Free Photography Tutorials, Beginners to Advanced

Shutter Speeds & Apertures - Page 2

An Explanation of Apertures

As well as letting more or less light into the camera the size of the aperture you choose governs the 'Depth of Field'. Depth of field means the amount of the picture, from foreground to background, that is in sharp focus. A smaller aperture will give you a greater depth of field and a larger aperture will give you a more restricted depth of field. This characteristic can be used to good effect in many ways.

Studio shot showing good depth of field

If you are taking vast landscapes on a sunny day, the chances are that everything will be in focus and you will not notice this phenomenon at all. Depth of field, or the lack of it, is much more noticeable when taking close-ups. As I mentioned in the section on moving subjects, it is often desirable to render the background of your picture out of focus. This is easy to achieve by selecting a larger aperture to restrict the depth of field.

Conversely, when photographing very small objects (as in the picture opposite) getting everything in focus can be quite a challenge and may require a very slow shutter speed in order to be able to use the smallest aperture available.

The Longer the Lens the Shallower the Depth of Field

The focal length of the lens makes a difference to the depth of field available, the longer the lens the more restricted the depth of field. A wide angle lens will give you almost limitless depth of field. This is because the Depth of Field is governed by the absolute size of the aperture rather than the relative size. F-stop numbers such as f5.6 and f11 are fractions of the focal length of the lens so, as the lens gets longer, the hole gets bigger and vice versa. (see 'the technical stuff' below.)

A wide aperture, f4 is this case, gives a shallow depth of field which helps to isolate the subject from the background.

Tip - If depth of field is important to either make sure everything is in focus or to throw some things out of focus, select the 'Aperture Priority', Av, mode on your camera. In this mode you select the aperture and the camera selects the shutter speed according to the available light to give the correct exposure.

Tip - If you are shooting in bright light and want to restrict the depth of field, use a neutral density filter in front of the lens to reduce the light entering the lens. These are available in different densities, 2x, 4x, 8x etc. each one cutting the light in half, quarter, eighth etc. In extreme circumstances you can screw a couple of them together. Although they are 'neutral density' filters and should not effect the color balance, if you use two or more together you might need a little color correction in the computer.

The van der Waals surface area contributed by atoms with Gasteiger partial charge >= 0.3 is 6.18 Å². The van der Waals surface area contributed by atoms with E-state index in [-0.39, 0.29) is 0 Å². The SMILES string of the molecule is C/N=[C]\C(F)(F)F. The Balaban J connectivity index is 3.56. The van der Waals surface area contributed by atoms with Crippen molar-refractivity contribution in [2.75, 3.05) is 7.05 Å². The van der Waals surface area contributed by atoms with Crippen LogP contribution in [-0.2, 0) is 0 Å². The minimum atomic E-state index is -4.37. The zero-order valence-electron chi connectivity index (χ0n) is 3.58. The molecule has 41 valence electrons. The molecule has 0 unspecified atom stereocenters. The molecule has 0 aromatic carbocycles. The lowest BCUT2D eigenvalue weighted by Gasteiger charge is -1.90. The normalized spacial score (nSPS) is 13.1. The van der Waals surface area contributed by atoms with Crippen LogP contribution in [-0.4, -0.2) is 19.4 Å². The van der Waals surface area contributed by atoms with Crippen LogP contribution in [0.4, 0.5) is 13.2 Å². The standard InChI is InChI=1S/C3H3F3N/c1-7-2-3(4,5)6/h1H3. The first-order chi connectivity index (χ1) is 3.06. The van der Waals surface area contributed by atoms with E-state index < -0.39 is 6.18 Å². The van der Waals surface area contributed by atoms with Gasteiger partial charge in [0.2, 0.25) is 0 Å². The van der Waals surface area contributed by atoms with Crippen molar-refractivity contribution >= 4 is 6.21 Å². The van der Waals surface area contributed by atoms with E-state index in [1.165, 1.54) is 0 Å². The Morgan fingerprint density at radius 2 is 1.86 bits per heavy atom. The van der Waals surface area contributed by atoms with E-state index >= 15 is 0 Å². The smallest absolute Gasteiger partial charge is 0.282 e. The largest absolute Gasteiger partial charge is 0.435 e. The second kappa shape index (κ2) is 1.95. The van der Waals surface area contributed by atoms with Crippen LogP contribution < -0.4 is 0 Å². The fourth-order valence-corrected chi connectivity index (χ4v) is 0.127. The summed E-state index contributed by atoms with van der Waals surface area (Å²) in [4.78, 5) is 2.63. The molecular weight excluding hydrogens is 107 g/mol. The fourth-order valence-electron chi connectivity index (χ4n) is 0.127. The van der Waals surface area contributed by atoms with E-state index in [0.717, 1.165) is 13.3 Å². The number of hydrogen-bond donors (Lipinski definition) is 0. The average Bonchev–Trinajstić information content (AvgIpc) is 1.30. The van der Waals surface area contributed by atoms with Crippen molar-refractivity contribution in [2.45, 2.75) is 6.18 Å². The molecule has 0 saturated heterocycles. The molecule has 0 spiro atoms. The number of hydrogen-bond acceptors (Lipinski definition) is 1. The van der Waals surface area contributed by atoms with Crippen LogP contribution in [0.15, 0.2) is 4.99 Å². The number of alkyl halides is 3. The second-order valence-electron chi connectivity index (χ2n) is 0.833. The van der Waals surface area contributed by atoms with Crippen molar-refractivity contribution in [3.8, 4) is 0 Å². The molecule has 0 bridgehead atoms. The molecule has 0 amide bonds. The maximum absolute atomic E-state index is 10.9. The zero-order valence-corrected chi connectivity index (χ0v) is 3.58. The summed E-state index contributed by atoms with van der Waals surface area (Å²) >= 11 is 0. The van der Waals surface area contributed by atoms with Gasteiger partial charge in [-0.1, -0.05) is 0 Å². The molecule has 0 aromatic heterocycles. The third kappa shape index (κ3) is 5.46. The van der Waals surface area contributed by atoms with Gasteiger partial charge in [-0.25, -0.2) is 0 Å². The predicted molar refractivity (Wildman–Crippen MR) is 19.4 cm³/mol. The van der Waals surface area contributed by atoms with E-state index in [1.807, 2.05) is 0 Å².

Technical Stuff - Shutters Speeds and Apertures

What do the numbers mean?

If you look at the exposure display in your viewfinder you will see two numbers. On a normal sunny day you might see something like '125 16' or '500 5.6'. The first number is the 'shutter speed' and is simply the time that the shutter will be open for, expressed as a fraction of a second. So 125 means that the shutter will be open for 1/125th of a second, and 500 means that it will be open for 1/500th of a second. 1/500th of a second is referred to as a 'faster' shutter speed than 1/125th, which is a 'slower' shutter speed. In reality all it means is that the shutter is open for a set amount of time.

The second number, sometimes referred to as the f-stop, tells you the size of the hole (aperture) in the lens. This number is also a fraction. The number represents the focal length of the lens divided by the diameter of the aperture. So an aperture that is 10mm in diameter in an 80mm lens will have an f-number of f/8 and the setting f/16 on the same lens will be 5mm across.

From this you can see that if you change the lens to one of, say, 160mm focal length then the size of the f8 aperture will be 20mm. However, because the diaphragm is now twice the distance from the film the same amount of light will reach the film. This is a bit complex but if you have a mathematical bent and you draw it all on paper you will see why (see inverse square law). If not, just take my word for it. Now you can see that a larger 'f' number, say f/16, is actually a smaller hole and lets in less light than f/8.

Large aperture Large aperture = small f number
Small aperture Small aperture = larger f number

All may not be as it seems with focal lengths

To make matters even more complicated, modern lenses, sophisticated beasts that they are, are not always physically the same as their focal length. So the good old f-stop acts as a nominal indicator of how much light will reach the sensor, rather than an accurate measurement of aperture size. This amount of light is independent of the focal length of the lens.

Also see my tutorial - ISO rating for Film Speed

Other tutorials in this section


Getting away from the auto settings.

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Shutter Speed & Apertures

An explanation of the mechanics of exposure and the side effects of choosing different aperture/shutter speed combinations.

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Exposure Compensation

Overriding the automatic metering system.

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What they are trying to tell you.

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Bracketing Exposures

Setting up your camera to take a series of pictures at different exposures.

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ISO Speed

Another piece of the exposure puzzle.

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Reciprocity Failure

An explanation, strictly for the jargon heads.

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